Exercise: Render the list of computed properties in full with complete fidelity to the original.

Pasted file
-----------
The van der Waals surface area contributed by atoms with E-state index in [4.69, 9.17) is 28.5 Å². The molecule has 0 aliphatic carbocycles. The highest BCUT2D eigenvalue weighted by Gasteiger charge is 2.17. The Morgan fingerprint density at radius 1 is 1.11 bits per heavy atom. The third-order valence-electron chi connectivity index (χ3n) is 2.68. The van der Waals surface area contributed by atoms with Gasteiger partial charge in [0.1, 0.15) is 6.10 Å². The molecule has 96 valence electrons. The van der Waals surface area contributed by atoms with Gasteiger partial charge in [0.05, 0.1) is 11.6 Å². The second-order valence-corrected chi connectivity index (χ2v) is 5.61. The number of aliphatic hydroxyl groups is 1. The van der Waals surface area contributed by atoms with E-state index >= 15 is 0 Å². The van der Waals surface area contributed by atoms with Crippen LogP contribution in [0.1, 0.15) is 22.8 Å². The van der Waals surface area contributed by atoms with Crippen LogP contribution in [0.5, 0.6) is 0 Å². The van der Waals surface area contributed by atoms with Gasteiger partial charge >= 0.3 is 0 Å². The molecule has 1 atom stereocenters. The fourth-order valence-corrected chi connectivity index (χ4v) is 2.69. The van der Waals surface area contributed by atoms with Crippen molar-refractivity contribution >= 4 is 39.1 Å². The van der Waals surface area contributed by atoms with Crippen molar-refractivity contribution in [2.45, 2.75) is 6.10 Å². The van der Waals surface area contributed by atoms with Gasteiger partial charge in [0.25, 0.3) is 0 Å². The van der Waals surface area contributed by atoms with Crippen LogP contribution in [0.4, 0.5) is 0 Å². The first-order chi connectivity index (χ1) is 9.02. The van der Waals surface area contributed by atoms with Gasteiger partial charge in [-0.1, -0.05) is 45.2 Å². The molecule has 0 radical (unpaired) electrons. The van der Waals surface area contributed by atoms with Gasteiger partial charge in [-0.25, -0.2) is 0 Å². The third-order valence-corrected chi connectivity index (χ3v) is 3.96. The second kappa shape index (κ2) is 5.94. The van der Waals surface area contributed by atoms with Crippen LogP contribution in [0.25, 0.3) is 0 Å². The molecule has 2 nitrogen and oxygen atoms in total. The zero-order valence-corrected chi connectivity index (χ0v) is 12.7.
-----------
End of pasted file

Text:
The van der Waals surface area contributed by atoms with E-state index in [4.69, 9.17) is 28.5 Å². The molecule has 0 aliphatic carbocycles. The highest BCUT2D eigenvalue weighted by Gasteiger charge is 2.17. The Morgan fingerprint density at radius 1 is 1.11 bits per heavy atom. The third-order valence-electron chi connectivity index (χ3n) is 2.68. The van der Waals surface area contributed by atoms with Gasteiger partial charge in [0.1, 0.15) is 6.10 Å². The molecule has 96 valence electrons. The van der Waals surface area contributed by atoms with Gasteiger partial charge in [0.05, 0.1) is 11.6 Å². The second-order valence-corrected chi connectivity index (χ2v) is 5.61. The number of aliphatic hydroxyl groups is 1. The van der Waals surface area contributed by atoms with E-state index >= 15 is 0 Å². The van der Waals surface area contributed by atoms with Crippen LogP contribution in [0.1, 0.15) is 22.8 Å². The van der Waals surface area contributed by atoms with Crippen LogP contribution in [0.5, 0.6) is 0 Å². The van der Waals surface area contributed by atoms with Gasteiger partial charge >= 0.3 is 0 Å². The molecule has 1 atom stereocenters. The fourth-order valence-corrected chi connectivity index (χ4v) is 2.69. The van der Waals surface area contributed by atoms with Crippen molar-refractivity contribution >= 4 is 39.1 Å². The van der Waals surface area contributed by atoms with Crippen molar-refractivity contribution in [2.45, 2.75) is 6.10 Å². The van der Waals surface area contributed by atoms with Gasteiger partial charge in [0.25, 0.3) is 0 Å². The van der Waals surface area contributed by atoms with Crippen LogP contribution in [0.4, 0.5) is 0 Å². The first-order chi connectivity index (χ1) is 9.02. The van der Waals surface area contributed by atoms with Gasteiger partial charge in [-0.1, -0.05) is 45.2 Å². The molecule has 0 radical (unpaired) electrons. The van der Waals surface area contributed by atoms with Gasteiger partial charge in [-0.25, -0.2) is 0 Å². The third-order valence-corrected chi connectivity index (χ3v) is 3.96. The second kappa shape index (κ2) is 5.94. The van der Waals surface area contributed by atoms with Crippen LogP contribution in [0.25, 0.3) is 0 Å². The molecule has 2 nitrogen and oxygen atoms in total. The zero-order valence-corrected chi connectivity index (χ0v) is 12.7.